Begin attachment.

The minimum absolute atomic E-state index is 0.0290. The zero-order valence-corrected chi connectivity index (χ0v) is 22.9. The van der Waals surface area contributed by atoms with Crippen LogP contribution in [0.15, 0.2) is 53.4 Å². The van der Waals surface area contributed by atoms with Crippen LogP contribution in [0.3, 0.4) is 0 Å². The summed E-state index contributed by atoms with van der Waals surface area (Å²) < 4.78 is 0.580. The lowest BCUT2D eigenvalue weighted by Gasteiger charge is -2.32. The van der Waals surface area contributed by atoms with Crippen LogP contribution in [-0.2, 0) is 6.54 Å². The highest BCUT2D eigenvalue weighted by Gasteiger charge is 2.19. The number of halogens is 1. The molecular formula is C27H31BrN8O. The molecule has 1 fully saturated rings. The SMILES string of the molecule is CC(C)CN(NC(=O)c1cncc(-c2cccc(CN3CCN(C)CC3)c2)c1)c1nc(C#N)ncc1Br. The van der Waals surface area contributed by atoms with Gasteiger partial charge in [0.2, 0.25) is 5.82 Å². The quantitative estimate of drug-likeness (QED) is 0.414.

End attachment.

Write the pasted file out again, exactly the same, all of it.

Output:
The minimum absolute atomic E-state index is 0.0290. The zero-order valence-corrected chi connectivity index (χ0v) is 22.9. The van der Waals surface area contributed by atoms with Crippen LogP contribution in [0.15, 0.2) is 53.4 Å². The van der Waals surface area contributed by atoms with Crippen LogP contribution in [0.3, 0.4) is 0 Å². The summed E-state index contributed by atoms with van der Waals surface area (Å²) < 4.78 is 0.580. The lowest BCUT2D eigenvalue weighted by Gasteiger charge is -2.32. The van der Waals surface area contributed by atoms with Crippen LogP contribution in [-0.2, 0) is 6.54 Å². The highest BCUT2D eigenvalue weighted by Gasteiger charge is 2.19. The number of halogens is 1. The molecular formula is C27H31BrN8O. The molecule has 1 fully saturated rings. The SMILES string of the molecule is CC(C)CN(NC(=O)c1cncc(-c2cccc(CN3CCN(C)CC3)c2)c1)c1nc(C#N)ncc1Br. The van der Waals surface area contributed by atoms with Gasteiger partial charge in [0.2, 0.25) is 5.82 Å². The quantitative estimate of drug-likeness (QED) is 0.414.